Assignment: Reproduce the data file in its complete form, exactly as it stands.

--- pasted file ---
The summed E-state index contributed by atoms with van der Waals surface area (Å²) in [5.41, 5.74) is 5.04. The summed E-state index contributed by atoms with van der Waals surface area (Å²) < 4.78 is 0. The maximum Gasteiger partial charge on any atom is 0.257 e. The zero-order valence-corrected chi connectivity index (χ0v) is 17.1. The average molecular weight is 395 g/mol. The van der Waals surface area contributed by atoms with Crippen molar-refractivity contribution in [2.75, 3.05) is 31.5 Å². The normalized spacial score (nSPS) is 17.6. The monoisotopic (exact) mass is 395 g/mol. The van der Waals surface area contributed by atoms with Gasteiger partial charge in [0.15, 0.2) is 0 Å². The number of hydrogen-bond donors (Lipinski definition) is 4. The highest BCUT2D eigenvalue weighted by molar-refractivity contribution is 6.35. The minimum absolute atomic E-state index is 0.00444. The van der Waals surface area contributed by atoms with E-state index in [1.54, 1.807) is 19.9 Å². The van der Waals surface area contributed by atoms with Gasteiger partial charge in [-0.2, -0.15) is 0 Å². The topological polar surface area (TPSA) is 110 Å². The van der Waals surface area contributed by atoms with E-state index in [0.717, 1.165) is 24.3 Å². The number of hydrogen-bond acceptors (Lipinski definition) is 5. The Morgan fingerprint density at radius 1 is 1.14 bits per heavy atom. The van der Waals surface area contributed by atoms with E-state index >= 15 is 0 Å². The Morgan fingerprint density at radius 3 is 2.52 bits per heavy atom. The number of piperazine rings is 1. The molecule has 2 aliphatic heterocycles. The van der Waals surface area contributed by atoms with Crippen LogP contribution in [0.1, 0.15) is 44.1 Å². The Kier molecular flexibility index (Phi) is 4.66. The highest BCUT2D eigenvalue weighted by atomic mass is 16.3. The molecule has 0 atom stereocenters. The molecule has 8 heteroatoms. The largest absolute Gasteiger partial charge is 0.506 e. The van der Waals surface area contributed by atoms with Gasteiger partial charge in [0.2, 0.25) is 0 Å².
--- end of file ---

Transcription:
The summed E-state index contributed by atoms with van der Waals surface area (Å²) in [5.41, 5.74) is 5.04. The summed E-state index contributed by atoms with van der Waals surface area (Å²) < 4.78 is 0. The maximum Gasteiger partial charge on any atom is 0.257 e. The zero-order valence-corrected chi connectivity index (χ0v) is 17.1. The average molecular weight is 395 g/mol. The van der Waals surface area contributed by atoms with Crippen molar-refractivity contribution in [2.75, 3.05) is 31.5 Å². The normalized spacial score (nSPS) is 17.6. The monoisotopic (exact) mass is 395 g/mol. The van der Waals surface area contributed by atoms with Gasteiger partial charge in [0.15, 0.2) is 0 Å². The number of hydrogen-bond donors (Lipinski definition) is 4. The highest BCUT2D eigenvalue weighted by molar-refractivity contribution is 6.35. The minimum absolute atomic E-state index is 0.00444. The van der Waals surface area contributed by atoms with E-state index in [1.54, 1.807) is 19.9 Å². The van der Waals surface area contributed by atoms with Gasteiger partial charge in [-0.2, -0.15) is 0 Å². The topological polar surface area (TPSA) is 110 Å². The van der Waals surface area contributed by atoms with E-state index in [0.717, 1.165) is 24.3 Å². The number of hydrogen-bond acceptors (Lipinski definition) is 5. The Morgan fingerprint density at radius 1 is 1.14 bits per heavy atom. The van der Waals surface area contributed by atoms with E-state index >= 15 is 0 Å². The Morgan fingerprint density at radius 3 is 2.52 bits per heavy atom. The number of piperazine rings is 1. The molecule has 2 aliphatic heterocycles. The van der Waals surface area contributed by atoms with Crippen LogP contribution in [0.1, 0.15) is 44.1 Å². The Kier molecular flexibility index (Phi) is 4.66. The highest BCUT2D eigenvalue weighted by atomic mass is 16.3. The molecule has 0 atom stereocenters. The molecule has 8 heteroatoms. The largest absolute Gasteiger partial charge is 0.506 e. The van der Waals surface area contributed by atoms with Gasteiger partial charge in [0.2, 0.25) is 0 Å².